Synopsis by Janiss Garza
John Coburn (Sir Herbert Beerbohm Tree), who hails from a rural area, is elected senator and he comes to the big city with his wife (Josephine Crowell) and son Steve (Elmer Clifton). Steve, seduced by the city's attractions, forgets all about his country sweetheart Marjorie (Mildred Harris, who had just graduated from child to ingenue roles) and falls in with a group of lawless pleasure seekers. He kills a man because of a woman, and Senator Coburn tries to protect him for the sake of Mrs. Coburn. However, he winds up on trial, and just as it seems he is about to be convicted, his mother stands up and pleads for her son. As a result he is found "not guilty." The verdict is accompanied by a title (written by the story's author, Rupert Hughes) which explains that although this move was illegal and wrong, the "old folks at home" nevertheless deserve some consideration. Senator Coburn was a nice digression for Tree, who was better known for his Shakespearean and costume roles.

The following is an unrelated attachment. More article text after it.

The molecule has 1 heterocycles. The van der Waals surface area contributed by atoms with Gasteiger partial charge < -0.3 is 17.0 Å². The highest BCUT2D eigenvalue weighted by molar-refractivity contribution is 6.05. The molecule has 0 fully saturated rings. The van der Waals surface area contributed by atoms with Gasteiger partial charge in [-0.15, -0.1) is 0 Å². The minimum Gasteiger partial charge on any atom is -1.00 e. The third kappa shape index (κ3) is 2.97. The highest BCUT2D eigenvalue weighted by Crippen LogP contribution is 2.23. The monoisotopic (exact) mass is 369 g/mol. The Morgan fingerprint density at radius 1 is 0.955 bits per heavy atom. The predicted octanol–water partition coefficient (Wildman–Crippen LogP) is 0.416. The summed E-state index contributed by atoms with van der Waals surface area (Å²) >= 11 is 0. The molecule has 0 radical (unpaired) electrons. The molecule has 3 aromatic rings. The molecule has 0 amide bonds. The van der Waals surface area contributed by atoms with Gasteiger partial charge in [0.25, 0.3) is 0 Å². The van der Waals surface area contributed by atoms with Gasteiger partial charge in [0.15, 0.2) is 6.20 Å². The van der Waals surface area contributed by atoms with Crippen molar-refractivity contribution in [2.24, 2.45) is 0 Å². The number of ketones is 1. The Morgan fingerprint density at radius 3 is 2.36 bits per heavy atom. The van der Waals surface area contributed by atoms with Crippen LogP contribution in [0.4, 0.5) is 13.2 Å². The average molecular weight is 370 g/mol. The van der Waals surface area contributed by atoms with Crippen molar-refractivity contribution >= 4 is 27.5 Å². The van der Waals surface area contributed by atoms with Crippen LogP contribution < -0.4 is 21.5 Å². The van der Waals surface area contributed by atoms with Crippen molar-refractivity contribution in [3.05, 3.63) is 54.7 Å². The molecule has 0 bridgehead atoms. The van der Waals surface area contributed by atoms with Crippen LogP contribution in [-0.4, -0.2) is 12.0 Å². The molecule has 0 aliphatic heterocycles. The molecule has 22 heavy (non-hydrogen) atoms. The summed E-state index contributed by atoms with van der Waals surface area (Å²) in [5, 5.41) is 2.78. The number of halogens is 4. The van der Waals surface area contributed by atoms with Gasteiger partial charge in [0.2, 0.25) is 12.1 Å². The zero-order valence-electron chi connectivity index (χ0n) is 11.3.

court [law], jury, justice, killing, lawyer, mother, Senator, son